The cast is an interesting mixed bag. Sam J. Jones famously received a Razzie nomination for his portrayal of Gordon, but that’s not his fault at all, really. Evidently, he and De Laurentiis had some kind of squabble and so all of Jones’ dialogue was dubbed by a different actor, whose identity is still a mystery. As a result, he sounds sort of wooden and unnatural. Melody Anderson is also quite generic in her role as Dale Arden, but she’s meant to be a sassy 1930s broad, so it comes across as a bit weird in a 1980 film.
The rest of the cast is largely made up of really brilliant stage and screen actors. You can’t have Max Von Sydow, Brian Blessed, Timothy Dalton, and Topol in a film without getting a bit of ham mixed in with Shakespearean diction, but they all perform the scenes really well, and actually I’d have totally watched a movie just about Dalton’s Prince Barin, who is kind of the Han Solo of this picture.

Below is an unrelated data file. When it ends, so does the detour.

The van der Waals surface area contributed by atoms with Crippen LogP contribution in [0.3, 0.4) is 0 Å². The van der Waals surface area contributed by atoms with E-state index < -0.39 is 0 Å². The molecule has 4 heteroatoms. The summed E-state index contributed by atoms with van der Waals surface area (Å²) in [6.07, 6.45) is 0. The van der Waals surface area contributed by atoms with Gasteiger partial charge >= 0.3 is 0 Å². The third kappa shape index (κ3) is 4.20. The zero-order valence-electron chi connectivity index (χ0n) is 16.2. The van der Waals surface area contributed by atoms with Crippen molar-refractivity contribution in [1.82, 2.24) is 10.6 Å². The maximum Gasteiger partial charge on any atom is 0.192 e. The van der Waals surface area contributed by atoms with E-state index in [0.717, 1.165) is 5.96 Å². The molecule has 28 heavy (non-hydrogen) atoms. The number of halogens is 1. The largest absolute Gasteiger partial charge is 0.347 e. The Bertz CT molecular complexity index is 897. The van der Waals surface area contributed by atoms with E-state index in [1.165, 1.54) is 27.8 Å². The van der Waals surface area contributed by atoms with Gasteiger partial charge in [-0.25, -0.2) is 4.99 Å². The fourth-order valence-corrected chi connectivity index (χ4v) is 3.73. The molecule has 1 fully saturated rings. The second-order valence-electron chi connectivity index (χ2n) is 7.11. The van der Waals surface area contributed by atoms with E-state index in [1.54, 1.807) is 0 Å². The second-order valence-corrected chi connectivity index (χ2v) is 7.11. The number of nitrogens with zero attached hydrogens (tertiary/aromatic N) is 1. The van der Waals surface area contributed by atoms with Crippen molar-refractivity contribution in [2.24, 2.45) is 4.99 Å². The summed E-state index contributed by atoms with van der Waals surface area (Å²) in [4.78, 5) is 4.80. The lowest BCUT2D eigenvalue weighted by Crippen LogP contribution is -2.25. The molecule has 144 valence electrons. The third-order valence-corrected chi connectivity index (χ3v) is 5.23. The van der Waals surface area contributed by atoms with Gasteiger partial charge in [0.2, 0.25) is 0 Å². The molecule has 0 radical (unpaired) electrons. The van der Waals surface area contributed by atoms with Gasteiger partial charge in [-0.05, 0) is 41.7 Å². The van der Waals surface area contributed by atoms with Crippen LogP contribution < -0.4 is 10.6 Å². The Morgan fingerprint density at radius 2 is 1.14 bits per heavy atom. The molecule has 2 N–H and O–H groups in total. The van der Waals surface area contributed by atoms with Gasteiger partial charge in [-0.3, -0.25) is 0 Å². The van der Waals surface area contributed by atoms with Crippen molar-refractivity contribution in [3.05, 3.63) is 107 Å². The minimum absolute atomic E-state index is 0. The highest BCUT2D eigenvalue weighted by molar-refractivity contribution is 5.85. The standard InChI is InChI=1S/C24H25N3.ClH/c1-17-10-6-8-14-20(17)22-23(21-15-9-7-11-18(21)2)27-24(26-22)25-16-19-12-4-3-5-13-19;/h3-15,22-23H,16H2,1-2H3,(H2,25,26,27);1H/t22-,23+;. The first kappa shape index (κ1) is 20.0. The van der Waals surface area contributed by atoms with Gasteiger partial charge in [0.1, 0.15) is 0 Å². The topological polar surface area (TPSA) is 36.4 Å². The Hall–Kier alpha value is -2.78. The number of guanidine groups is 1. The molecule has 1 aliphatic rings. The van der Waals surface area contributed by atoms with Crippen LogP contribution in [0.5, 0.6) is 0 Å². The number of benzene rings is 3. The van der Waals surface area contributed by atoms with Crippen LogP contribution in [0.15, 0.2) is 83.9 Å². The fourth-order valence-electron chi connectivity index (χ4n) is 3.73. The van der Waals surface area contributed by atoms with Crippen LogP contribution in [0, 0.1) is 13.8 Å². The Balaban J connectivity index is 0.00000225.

Easily the best and most memorable part of the movie, though, is the original soundtrack written and performed by Queen. Their distinctive camp rock style was perfect for a movie of this nature, and they seemed to revel in the task of writing songs about Flash (Ah-AH!), who will save every one of us. There’s really no mistaking Brian May’s guitar or Freddie Mercury’s vocals, and hence Queen became another lead of the movie, like we’re watching Flash Gordon’s exploits through the lens of a popular glam rock band. View it through that lens in the future. It makes a lot of difference.
Ultimately, American audiences didn’t respond too well to Flash Gordon, though it performed much better in the UK and Italy, probably due to the people involved. Even though it was likely produced because of Star Wars, it tried to be something different, a little sillier, a bit more fanciful, and, a few obviously dumb things aside, I think it’s actually really fun. I’d heard such bad things about it over the years, but actually it’s better than a lot of the other ripoff movies that came after 1977. It might be up there with the hilariously awful Starcrash for movies I just enjoy in spite of myself. I think you will, too.
(And it’s interesting that just today, we have news that Fox is looking to reboot Flash Gordon. Coincidence… or IS it?)